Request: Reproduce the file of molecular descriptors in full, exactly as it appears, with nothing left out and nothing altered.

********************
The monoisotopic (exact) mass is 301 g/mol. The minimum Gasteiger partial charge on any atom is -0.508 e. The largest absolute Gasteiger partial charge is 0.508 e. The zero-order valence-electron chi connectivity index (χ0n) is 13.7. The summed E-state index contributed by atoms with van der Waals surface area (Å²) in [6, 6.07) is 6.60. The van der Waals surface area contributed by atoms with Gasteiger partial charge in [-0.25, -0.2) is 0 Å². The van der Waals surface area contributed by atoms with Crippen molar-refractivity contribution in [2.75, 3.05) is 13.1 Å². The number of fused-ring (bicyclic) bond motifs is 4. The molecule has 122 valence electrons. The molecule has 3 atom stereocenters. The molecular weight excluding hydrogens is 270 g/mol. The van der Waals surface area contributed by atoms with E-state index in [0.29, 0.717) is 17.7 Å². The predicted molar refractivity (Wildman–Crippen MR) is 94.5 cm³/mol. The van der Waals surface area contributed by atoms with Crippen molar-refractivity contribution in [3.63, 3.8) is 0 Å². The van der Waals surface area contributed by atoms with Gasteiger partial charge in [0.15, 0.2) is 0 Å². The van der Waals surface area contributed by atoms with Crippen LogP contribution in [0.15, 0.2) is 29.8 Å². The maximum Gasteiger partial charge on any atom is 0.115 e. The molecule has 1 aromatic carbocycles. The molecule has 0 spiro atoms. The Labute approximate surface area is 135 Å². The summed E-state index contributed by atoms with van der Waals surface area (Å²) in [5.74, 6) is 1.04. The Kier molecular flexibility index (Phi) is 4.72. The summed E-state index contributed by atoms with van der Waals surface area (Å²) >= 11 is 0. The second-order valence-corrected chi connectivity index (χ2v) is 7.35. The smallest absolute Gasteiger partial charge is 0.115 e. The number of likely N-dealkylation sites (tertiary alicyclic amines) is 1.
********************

The monoisotopic (exact) mass is 301 g/mol. The minimum Gasteiger partial charge on any atom is -0.508 e. The largest absolute Gasteiger partial charge is 0.508 e. The zero-order valence-electron chi connectivity index (χ0n) is 13.7. The summed E-state index contributed by atoms with van der Waals surface area (Å²) in [6, 6.07) is 6.60. The van der Waals surface area contributed by atoms with Gasteiger partial charge in [-0.25, -0.2) is 0 Å². The van der Waals surface area contributed by atoms with Crippen molar-refractivity contribution in [2.75, 3.05) is 13.1 Å². The number of fused-ring (bicyclic) bond motifs is 4. The molecule has 122 valence electrons. The molecule has 3 atom stereocenters. The molecular weight excluding hydrogens is 270 g/mol. The van der Waals surface area contributed by atoms with E-state index in [0.29, 0.717) is 17.7 Å². The predicted molar refractivity (Wildman–Crippen MR) is 94.5 cm³/mol. The van der Waals surface area contributed by atoms with Crippen molar-refractivity contribution in [3.63, 3.8) is 0 Å². The van der Waals surface area contributed by atoms with Gasteiger partial charge in [0.15, 0.2) is 0 Å². The van der Waals surface area contributed by atoms with Crippen LogP contribution in [0.15, 0.2) is 29.8 Å². The maximum Gasteiger partial charge on any atom is 0.115 e. The molecule has 1 aromatic carbocycles. The molecule has 0 spiro atoms. The Labute approximate surface area is 135 Å². The summed E-state index contributed by atoms with van der Waals surface area (Å²) in [5.74, 6) is 1.04. The Kier molecular flexibility index (Phi) is 4.72. The summed E-state index contributed by atoms with van der Waals surface area (Å²) >= 11 is 0. The second-order valence-corrected chi connectivity index (χ2v) is 7.35. The smallest absolute Gasteiger partial charge is 0.115 e. The number of likely N-dealkylation sites (tertiary alicyclic amines) is 1.